Have you ever heard the saying “You never get a second chance to make a first impression”? Not only does this wise advice apply to job interviews or the first day of school, but it applies to your home as well. A front yard is more than just a green area separating your house from the sidewalk; it’s a multifunctional space that marks the transition from the outdoors to the indoors, a place to great visitors and to say your good-byes and an opportunity to complement your home. This week, the Garden Designers Roundtable is talking about first impressions, and my contribution is a mini lesson on curb appeal.
Creating an entry sequence
A natural transition occurs when visitors come to your home. Designers use the term “entry sequence” to refer to the path from public spaces (the street or sidewalk) to the semiprivate or private space closer to your home’s front door. A well-planned entry sequence connects a house to the landscape and creates a cohesive space. Here are some tips to creating an effective entry sequence:
It’s all about the door
No matter how many plants, arbors and outdoor tchokes you add to your front yard, the door is still the de facto focal point. After all, you want your friends, delivery folk and Jehovah’s Witnesses to easily find their way to the doorbell right? (Okay, maybe not that last group). When I meet with a new client and have trouble identifying the entrance, I know I will earn my fee in the first five minutes, simply by sharing easy ways to make the door more visible.
Simple steps include painting the door in a contrasting color or flanking the entrance with pots or small trees. Or take it a step further and add an arbor or front porch.
At a minimum, avoid blocking the view to the door. To take it to the next level, make the journey from the street to the house easy to navigate, comfortable and in the appropriate scale and style for the home. Which leads to my next tip...
No wait, it’s all about the path
If this blog post had a subtitle, it would probably be: Landscape Designers Are Obsessed with Pathways. And I’m no exception. Design a pathway that makes it easy to find the door, and you’re on your way to a home with curb appeal that will make the neighbors gnash their teeth in envy.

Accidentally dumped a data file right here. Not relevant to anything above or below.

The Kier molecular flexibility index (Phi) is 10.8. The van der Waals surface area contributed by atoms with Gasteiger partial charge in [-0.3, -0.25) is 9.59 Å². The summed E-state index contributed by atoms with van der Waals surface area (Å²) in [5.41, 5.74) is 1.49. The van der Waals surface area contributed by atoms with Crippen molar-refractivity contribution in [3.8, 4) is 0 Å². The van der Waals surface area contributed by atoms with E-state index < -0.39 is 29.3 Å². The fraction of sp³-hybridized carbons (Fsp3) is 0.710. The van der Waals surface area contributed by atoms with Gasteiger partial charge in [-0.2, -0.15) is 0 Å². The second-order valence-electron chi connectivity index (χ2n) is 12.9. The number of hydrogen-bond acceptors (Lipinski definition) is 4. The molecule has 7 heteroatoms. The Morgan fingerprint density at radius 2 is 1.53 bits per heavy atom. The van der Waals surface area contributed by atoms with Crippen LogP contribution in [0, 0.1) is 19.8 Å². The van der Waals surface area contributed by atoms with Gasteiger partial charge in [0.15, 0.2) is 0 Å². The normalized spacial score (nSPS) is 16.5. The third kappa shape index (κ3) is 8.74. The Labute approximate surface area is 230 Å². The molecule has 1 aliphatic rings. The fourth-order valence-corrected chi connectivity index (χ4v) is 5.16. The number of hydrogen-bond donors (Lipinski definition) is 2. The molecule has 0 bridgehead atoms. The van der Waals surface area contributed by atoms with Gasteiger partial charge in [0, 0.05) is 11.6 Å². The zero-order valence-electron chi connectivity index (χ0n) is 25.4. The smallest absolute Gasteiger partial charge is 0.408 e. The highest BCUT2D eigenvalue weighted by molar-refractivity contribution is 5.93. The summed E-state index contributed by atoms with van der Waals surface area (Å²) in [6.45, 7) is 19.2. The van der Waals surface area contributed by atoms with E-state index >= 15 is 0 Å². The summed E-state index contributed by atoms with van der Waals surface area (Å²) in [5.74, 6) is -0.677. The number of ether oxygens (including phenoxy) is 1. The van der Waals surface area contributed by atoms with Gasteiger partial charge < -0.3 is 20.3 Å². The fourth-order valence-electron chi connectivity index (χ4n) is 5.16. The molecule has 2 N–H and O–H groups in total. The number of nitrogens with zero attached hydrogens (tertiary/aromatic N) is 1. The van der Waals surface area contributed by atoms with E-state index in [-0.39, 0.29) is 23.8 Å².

The first step is to ensure the path is wide enough. A path that is broad enough for two people to walk abreast is the gold standard here. That means a minimum of 4 ft. but for most houses, 5 to 6 ft. will be a better width. Let the scale of the house and the garden be the determining factor.
Having a primary path that is wide enough is also important to distinguish it from any secondary pathways, such as those that lead to a side entrance or even meander through the garden if you’ve chosen a no-lawn landscape design.
What about shape? More formal designs favor straight lines, but often times a curve is an easy and effective way to break up the boxy shape of a typical front yard. But keep it simple and don’t exaggerate the curve – remember, your goal is to take your guests on a pleasant journey to the front door, not help them reach their goal of 10,000 steps a day.
And finally, the most misunderstood part of the entry sequence is the beginning. We all know it ends at the front door, but avoid the temptation to start the path in the driveway. (Really, when did front yards become an homage to three care garages and oversized driveways - don’t add to the madness! But that’s a rant for another day.) If you regularly access the front door via a carport, then by all means provide a secondary, less prominent path, but a general rule of thumb is to begin the path at the street or sidewalk, so it is clearly visible and easy to access.
If any of this sounds familiar, it’s because some of these ideas are part of the first chapter of Garden Up! Smart Vertical Gardening for Small and Large Spaces (which I’m sure you’ve all read, right?). For some different perspectives, check out what other designers from the Roundtable have to say on the topic.